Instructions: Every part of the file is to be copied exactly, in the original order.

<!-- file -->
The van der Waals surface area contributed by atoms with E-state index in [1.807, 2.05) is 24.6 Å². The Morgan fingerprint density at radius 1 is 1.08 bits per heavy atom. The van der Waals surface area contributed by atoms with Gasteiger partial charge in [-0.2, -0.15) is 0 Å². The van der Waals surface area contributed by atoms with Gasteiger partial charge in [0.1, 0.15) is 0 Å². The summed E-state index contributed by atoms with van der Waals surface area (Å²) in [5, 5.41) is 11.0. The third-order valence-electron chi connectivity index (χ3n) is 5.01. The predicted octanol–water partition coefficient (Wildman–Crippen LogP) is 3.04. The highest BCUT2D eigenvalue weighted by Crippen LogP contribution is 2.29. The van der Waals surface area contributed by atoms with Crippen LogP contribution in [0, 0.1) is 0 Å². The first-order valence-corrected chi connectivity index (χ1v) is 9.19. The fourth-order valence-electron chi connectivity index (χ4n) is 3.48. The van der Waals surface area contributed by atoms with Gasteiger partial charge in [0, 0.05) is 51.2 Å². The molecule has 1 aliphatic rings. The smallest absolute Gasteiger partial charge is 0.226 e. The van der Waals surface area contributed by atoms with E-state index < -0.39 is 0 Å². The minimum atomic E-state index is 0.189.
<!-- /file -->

The van der Waals surface area contributed by atoms with E-state index in [1.807, 2.05) is 24.6 Å². The Morgan fingerprint density at radius 1 is 1.08 bits per heavy atom. The van der Waals surface area contributed by atoms with Gasteiger partial charge in [-0.2, -0.15) is 0 Å². The van der Waals surface area contributed by atoms with Gasteiger partial charge in [0.1, 0.15) is 0 Å². The summed E-state index contributed by atoms with van der Waals surface area (Å²) in [5, 5.41) is 11.0. The third-order valence-electron chi connectivity index (χ3n) is 5.01. The predicted octanol–water partition coefficient (Wildman–Crippen LogP) is 3.04. The highest BCUT2D eigenvalue weighted by Crippen LogP contribution is 2.29. The van der Waals surface area contributed by atoms with Crippen LogP contribution in [0, 0.1) is 0 Å². The first-order valence-corrected chi connectivity index (χ1v) is 9.19. The fourth-order valence-electron chi connectivity index (χ4n) is 3.48. The van der Waals surface area contributed by atoms with Gasteiger partial charge in [0, 0.05) is 51.2 Å². The molecule has 1 aliphatic rings. The smallest absolute Gasteiger partial charge is 0.226 e. The van der Waals surface area contributed by atoms with E-state index < -0.39 is 0 Å². The minimum atomic E-state index is 0.189.